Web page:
“US cyclical support is probably close to a peak, and Trichet’s comments have bolstered a trend that was already in place,” said one analyst, who was sticking by his forecast that the euro would hit $1.25 in three months’ time.

Read More: Red letter day for Euro

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Posted by Adam Kritzer | in Central Banks, Euro | No Comments »

Iceland currency crisis highlights risks of carry trades

Mar. 1st 2006

One of the most popular types of investments among forex traders is the so-called ‘carry trade,’ in which investors borrow one currency that charges a low interest rate and purchase a different currency that offers a high interest rate. The goal is to profit from the interest rate differential (the gains from lending minus the cost of borrowing). In times of loose monetary policy and simultaneous forex stability, carry traders can extract enormous profits. However, as the current situation in Iceland underscores, when things go wrong, they often go very wrong. Most carry traders buy the currencies of developing countries, such as Brazil, New Zealand, and Iceland, because they offer higher interest rates. However, these currencies are often far less liquid than those of developed countries, which means it can be very difficult to exit quickly and safely from a losing position. reports:

In an environment of rising interest rates, carry trades using the Dollar, Euro and Yen will come under severe pressure.

Read More: Krona crisis drama prelude to carry trade tragedy

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Posted by Adam Kritzer | in Emerging Currencies, Investing & Trading | 1 Comment »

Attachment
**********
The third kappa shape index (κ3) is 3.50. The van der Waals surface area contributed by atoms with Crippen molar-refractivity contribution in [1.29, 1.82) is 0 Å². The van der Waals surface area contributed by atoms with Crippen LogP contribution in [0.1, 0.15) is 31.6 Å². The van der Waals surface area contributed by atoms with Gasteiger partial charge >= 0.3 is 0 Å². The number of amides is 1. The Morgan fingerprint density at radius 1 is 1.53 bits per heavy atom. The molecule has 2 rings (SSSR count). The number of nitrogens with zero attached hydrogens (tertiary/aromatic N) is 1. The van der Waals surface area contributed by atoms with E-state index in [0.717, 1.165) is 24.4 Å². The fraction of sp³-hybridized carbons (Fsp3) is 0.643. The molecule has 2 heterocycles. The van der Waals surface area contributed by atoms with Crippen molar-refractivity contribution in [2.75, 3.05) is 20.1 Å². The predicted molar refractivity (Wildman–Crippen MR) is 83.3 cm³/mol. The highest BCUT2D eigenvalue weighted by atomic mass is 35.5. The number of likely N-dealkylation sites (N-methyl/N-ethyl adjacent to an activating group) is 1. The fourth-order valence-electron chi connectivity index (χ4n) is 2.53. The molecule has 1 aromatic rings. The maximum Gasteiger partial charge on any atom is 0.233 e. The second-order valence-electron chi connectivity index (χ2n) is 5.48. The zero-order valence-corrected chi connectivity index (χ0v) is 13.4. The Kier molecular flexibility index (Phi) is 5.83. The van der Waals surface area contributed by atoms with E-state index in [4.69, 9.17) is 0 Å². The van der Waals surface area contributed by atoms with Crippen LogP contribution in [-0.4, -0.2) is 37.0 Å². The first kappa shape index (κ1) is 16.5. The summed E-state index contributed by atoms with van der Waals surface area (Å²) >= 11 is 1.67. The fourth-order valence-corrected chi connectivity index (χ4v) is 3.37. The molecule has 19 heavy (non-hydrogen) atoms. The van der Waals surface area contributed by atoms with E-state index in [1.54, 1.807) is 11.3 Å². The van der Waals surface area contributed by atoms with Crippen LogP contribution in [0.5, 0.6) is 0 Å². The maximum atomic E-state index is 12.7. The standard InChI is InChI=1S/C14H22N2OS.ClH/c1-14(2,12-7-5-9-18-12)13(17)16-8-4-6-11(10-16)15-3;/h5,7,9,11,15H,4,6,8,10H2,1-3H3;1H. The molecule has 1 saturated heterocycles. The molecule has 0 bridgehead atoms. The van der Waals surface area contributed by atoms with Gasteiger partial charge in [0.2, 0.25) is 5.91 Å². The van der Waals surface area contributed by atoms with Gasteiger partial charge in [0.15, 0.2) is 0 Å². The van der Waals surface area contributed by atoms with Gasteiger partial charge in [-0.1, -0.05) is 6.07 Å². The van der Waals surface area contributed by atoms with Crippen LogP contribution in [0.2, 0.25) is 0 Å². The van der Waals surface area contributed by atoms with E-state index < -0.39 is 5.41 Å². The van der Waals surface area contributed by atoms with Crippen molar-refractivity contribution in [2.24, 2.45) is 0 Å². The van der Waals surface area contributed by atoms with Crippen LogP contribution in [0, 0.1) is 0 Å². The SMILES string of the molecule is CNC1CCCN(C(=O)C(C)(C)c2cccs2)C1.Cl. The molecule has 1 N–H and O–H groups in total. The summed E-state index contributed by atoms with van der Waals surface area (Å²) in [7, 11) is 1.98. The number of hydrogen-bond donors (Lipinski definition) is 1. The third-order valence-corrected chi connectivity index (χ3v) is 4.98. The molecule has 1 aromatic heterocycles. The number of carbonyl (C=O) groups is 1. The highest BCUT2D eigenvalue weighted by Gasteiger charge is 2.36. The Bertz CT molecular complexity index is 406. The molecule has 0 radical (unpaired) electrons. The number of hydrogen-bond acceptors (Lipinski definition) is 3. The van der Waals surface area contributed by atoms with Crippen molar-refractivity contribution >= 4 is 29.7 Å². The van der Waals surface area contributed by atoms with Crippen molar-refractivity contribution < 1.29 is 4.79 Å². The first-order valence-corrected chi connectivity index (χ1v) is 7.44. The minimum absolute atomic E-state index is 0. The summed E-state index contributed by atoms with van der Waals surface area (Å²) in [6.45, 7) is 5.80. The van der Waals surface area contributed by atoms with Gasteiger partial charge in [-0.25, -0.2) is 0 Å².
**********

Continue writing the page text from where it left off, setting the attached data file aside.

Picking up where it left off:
Excitement fades for Japanese rate hikes

Mar. 1st 2006

In the last few months, a whole host of economic indicators have confirmed both that the Japanese economy is on solid footing and that the era of deflation has finally passed. Accordingly, many economists and analysts predicted that Japan would soon end its ultra loose monetary policy where real interest rates where kept below zero. In the last few days, however, currency traders have been working overtime to rid their models lofty rate hike expectations. The cause of the uncertainty has been the Bank of Japan, itself, which has insisted that it will continue to hold short term interest rates to below .1%, and long term rates to a proportionately low level. The Financial Times reports:

Reports suggested the BoJ will continue to pump liquidity into the economy by buying Y1,200bn worth of government bonds a month to keep long-term rates capped. “This would help…reduce market turmoil, including speculative yen buying.”

Read More: Yen falls on dovish rate talk

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Posted by Adam Kritzer | in Central Banks, Japanese Yen | No Comments »